Sunday, January 25, 2015

The Place Beyond the Pines

SPOILER ALERT! The plot will be discussed.


One may think that there are three stories here that should have been made into three separate films. But, by putting them together, a unique story is concocted, where the different parts amplify each other and reinforce a cohesive whole.


Ryan Gosling's character, Luke, (another unforgettable performance by this great actor) is a drifter who does motorcycle stunts at a traveling carnival. If you gals like tattoos, he has plenty of them. One under his eye shows a dagger dripping blood, which can also look like tear drops, implying his sad situation. He sees Eva Mendes' character after a show. We discover he had a fling with her. He implies there can't be any relationship because the show won't be back for a year. However, he finds out that she has had his baby, and she now lives at the house of her new boyfriend. Luke didn't have his father around and wants to be there for his boy. He quits the show and does some minimum wage work for a guy who was impressed by his riding in the woods. That fellow tells him he can get money for his son by using his motorcycle skills to rob banks. Luke eventually agrees, and the crime spree begins. Luke buys things for his son, and in the process, intrudes into the life of the child's mom and eventual stepdad. He assaults this man at one point, but gives himself up to the police, knowing he was in the wrong. He is bailed out by his partner-in-crime, who wants out because of Luke's increasing recklessness. Luke forces a bundle of stolen cash onto Mendes for his son. After trying to go it alone on a heist, he is cornered in a house, lets the occupants go instead of using them as hostages, calls Mendes and tells her not to tell his son about him, and is killed by a policeman. The policeman, who's last name is Cross, played by Bradley Cooper, does not wait for back-up, knocks down the door, does not repeat his police warning, and shoots Luke first.  Luke gets off a shot after being fatally wounded and before falling out of a window, hitting Cross in the leg.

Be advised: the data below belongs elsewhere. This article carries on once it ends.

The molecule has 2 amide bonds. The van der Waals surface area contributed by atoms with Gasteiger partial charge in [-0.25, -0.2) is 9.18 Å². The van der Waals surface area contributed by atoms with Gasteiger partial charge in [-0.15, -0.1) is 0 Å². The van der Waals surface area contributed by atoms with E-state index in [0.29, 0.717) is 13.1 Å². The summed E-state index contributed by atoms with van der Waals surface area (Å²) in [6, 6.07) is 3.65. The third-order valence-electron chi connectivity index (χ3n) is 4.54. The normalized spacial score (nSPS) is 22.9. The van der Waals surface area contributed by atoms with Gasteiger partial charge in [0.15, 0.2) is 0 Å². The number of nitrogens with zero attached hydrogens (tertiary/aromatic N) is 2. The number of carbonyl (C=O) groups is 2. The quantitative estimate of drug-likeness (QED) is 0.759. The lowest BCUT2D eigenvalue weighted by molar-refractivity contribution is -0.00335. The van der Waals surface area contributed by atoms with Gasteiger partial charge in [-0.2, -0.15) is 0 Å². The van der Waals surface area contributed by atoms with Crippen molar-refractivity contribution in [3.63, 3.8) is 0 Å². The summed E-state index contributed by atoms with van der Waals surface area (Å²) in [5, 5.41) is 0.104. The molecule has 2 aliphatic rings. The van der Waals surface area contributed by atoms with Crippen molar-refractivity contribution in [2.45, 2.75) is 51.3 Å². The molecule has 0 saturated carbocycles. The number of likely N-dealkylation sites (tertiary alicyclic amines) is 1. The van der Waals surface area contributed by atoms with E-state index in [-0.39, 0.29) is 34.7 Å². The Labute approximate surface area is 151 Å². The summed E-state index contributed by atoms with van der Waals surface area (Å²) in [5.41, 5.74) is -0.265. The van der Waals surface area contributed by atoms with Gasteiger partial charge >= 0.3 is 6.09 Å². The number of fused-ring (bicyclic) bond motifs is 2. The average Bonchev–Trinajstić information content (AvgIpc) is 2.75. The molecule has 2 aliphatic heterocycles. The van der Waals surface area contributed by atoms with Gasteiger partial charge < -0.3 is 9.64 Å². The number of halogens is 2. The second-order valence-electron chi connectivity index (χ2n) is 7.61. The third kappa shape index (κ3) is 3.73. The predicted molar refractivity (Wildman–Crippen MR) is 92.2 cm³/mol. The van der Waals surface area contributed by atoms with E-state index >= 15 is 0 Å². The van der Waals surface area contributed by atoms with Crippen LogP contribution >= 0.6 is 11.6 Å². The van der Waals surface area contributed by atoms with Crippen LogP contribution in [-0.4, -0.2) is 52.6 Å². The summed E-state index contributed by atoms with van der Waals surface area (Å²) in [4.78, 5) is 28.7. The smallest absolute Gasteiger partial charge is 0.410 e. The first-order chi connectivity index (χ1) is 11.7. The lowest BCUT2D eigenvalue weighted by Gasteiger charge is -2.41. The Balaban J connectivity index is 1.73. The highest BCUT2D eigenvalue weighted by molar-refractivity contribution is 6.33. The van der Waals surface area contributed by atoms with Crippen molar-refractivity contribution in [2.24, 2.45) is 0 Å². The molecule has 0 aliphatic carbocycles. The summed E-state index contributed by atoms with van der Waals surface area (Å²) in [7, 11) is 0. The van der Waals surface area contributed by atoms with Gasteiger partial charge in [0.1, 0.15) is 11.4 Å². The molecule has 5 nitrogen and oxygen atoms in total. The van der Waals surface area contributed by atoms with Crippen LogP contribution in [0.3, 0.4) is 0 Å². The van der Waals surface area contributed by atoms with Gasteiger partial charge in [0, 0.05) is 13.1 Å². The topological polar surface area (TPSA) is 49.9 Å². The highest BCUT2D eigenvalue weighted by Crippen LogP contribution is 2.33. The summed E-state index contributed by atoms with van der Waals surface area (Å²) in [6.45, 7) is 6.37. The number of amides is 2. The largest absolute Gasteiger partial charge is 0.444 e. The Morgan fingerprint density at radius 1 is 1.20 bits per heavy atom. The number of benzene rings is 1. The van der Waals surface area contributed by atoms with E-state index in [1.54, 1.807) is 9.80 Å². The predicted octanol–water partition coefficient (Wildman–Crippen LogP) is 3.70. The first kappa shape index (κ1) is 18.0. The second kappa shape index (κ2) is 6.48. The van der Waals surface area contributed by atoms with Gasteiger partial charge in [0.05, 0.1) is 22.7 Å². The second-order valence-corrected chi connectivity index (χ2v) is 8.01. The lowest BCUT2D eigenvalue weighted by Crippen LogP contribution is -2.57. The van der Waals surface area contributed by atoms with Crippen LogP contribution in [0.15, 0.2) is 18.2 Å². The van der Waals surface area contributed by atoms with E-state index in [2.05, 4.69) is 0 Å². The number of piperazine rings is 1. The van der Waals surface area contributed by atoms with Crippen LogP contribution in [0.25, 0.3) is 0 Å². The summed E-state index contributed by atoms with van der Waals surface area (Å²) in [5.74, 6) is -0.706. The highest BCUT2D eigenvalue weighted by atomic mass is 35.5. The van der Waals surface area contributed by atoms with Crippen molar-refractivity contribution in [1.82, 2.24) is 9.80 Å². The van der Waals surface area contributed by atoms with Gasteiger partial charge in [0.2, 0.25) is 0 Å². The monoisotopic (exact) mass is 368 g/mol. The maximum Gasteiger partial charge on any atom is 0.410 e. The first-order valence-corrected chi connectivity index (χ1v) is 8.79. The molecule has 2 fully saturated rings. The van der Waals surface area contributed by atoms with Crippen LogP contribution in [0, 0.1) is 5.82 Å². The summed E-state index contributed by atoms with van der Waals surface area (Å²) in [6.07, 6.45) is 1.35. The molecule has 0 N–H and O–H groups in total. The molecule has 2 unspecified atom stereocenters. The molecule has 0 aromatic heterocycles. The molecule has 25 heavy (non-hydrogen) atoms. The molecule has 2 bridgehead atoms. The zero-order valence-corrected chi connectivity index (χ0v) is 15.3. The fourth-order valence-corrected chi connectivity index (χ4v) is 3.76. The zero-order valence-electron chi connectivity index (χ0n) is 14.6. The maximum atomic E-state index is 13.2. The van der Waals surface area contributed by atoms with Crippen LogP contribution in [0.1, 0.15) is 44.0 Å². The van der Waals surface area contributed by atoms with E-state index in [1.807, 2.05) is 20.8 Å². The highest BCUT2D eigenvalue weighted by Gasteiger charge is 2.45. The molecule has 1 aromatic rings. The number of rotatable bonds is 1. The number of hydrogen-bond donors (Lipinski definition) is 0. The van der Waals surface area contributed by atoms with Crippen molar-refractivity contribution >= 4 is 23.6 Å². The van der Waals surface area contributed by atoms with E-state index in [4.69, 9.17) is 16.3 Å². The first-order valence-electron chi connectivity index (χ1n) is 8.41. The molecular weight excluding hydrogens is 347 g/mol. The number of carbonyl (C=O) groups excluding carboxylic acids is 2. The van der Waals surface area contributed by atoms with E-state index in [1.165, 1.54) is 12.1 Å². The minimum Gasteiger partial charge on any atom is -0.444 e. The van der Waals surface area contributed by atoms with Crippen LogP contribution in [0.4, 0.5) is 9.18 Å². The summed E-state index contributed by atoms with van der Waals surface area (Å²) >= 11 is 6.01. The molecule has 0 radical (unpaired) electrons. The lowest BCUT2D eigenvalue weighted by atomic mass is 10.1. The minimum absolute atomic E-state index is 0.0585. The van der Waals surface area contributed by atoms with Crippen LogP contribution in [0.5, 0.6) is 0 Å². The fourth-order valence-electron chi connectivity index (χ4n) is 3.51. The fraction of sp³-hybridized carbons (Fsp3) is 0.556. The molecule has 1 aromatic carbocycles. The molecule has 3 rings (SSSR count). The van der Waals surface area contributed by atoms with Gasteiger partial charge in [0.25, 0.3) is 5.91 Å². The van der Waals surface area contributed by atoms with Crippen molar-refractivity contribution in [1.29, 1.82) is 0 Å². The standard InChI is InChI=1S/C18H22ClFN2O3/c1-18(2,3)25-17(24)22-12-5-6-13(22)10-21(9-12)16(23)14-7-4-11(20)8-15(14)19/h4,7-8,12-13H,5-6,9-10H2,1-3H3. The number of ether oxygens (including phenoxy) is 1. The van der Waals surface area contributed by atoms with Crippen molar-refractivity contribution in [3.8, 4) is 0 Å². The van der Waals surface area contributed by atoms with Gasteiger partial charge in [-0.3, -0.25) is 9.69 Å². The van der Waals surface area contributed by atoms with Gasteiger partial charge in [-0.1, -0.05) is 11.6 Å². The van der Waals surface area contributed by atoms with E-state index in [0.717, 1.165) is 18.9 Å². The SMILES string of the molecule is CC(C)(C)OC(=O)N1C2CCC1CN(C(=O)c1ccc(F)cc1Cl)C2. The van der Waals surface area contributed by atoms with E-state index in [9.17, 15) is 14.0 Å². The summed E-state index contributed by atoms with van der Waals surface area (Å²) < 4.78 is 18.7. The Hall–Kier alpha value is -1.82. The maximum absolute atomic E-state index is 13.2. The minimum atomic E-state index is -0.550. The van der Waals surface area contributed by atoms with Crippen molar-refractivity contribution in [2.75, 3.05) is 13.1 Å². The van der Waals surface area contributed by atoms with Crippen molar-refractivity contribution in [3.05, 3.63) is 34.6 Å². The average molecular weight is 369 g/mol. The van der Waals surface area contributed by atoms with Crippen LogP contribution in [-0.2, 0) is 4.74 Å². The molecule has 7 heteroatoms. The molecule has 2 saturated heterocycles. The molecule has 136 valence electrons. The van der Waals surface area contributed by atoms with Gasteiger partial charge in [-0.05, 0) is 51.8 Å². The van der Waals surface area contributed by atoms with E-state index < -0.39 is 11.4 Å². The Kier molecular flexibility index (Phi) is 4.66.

Now the story shifts to Cross, who is questioned by his superior, played by Bruce Greenwood. During this interview, the cop's mistakes are revealed. Cross alters the story, saying he did not shoot first, and only responded out of self-defense. With the revised story, he can now be depicted by the department and the press as a hero. He does have feelings of guilt about the way Luke was killed. He tries to get his captain to make him a renovator of the department. But, his superior instead assigns him to the evidence room during his convalescence. This action is all a setup to put a supposedly beyond reproach person there so officers can steal or alter evidence.


Ray Liotta's policeman and others show up at Cross' house one night and take him to Mendes' place to look for Luke's stolen money. They find it under Luke's son's crib. It is ironic that stolen cash is placed under a sleeping innocent. They give half of the cash to Cross. He brings it to his captain, wanting to expose the others. The captain wants nothing to do with the scandal that could result. Cross now mimics Luke's action, again bringing the money to Mendes, although now the money is stolen by cops. Mendes refuses it. She appears honorable in a world of criminals on both sides of the law.